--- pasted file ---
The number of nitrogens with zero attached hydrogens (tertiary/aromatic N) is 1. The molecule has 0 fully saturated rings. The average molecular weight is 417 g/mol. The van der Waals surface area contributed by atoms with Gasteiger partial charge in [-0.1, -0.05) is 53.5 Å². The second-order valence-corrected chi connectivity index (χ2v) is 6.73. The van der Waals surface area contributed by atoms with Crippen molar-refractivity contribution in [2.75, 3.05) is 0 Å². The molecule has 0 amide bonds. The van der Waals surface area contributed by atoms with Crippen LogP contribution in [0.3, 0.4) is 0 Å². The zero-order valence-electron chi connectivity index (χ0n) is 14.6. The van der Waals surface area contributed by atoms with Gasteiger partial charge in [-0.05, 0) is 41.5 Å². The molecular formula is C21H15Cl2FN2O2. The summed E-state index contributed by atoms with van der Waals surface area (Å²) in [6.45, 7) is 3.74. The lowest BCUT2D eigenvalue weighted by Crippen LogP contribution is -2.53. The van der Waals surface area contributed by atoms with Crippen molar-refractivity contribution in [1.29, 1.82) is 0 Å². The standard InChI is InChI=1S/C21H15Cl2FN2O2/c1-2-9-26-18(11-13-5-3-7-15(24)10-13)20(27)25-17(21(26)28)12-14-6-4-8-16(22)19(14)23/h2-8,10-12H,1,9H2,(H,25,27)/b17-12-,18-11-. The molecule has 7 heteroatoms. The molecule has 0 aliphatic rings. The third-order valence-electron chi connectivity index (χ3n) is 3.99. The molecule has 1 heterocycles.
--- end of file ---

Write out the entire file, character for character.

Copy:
The number of nitrogens with zero attached hydrogens (tertiary/aromatic N) is 1. The molecule has 0 fully saturated rings. The average molecular weight is 417 g/mol. The van der Waals surface area contributed by atoms with Gasteiger partial charge in [-0.1, -0.05) is 53.5 Å². The second-order valence-corrected chi connectivity index (χ2v) is 6.73. The van der Waals surface area contributed by atoms with Crippen molar-refractivity contribution in [2.75, 3.05) is 0 Å². The molecule has 0 amide bonds. The van der Waals surface area contributed by atoms with Crippen LogP contribution in [0.3, 0.4) is 0 Å². The zero-order valence-electron chi connectivity index (χ0n) is 14.6. The van der Waals surface area contributed by atoms with Gasteiger partial charge in [-0.05, 0) is 41.5 Å². The molecular formula is C21H15Cl2FN2O2. The summed E-state index contributed by atoms with van der Waals surface area (Å²) in [6.45, 7) is 3.74. The lowest BCUT2D eigenvalue weighted by Crippen LogP contribution is -2.53. The van der Waals surface area contributed by atoms with Crippen molar-refractivity contribution in [1.29, 1.82) is 0 Å². The standard InChI is InChI=1S/C21H15Cl2FN2O2/c1-2-9-26-18(11-13-5-3-7-15(24)10-13)20(27)25-17(21(26)28)12-14-6-4-8-16(22)19(14)23/h2-8,10-12H,1,9H2,(H,25,27)/b17-12-,18-11-. The molecule has 7 heteroatoms. The molecule has 0 aliphatic rings. The third-order valence-electron chi connectivity index (χ3n) is 3.99. The molecule has 1 heterocycles.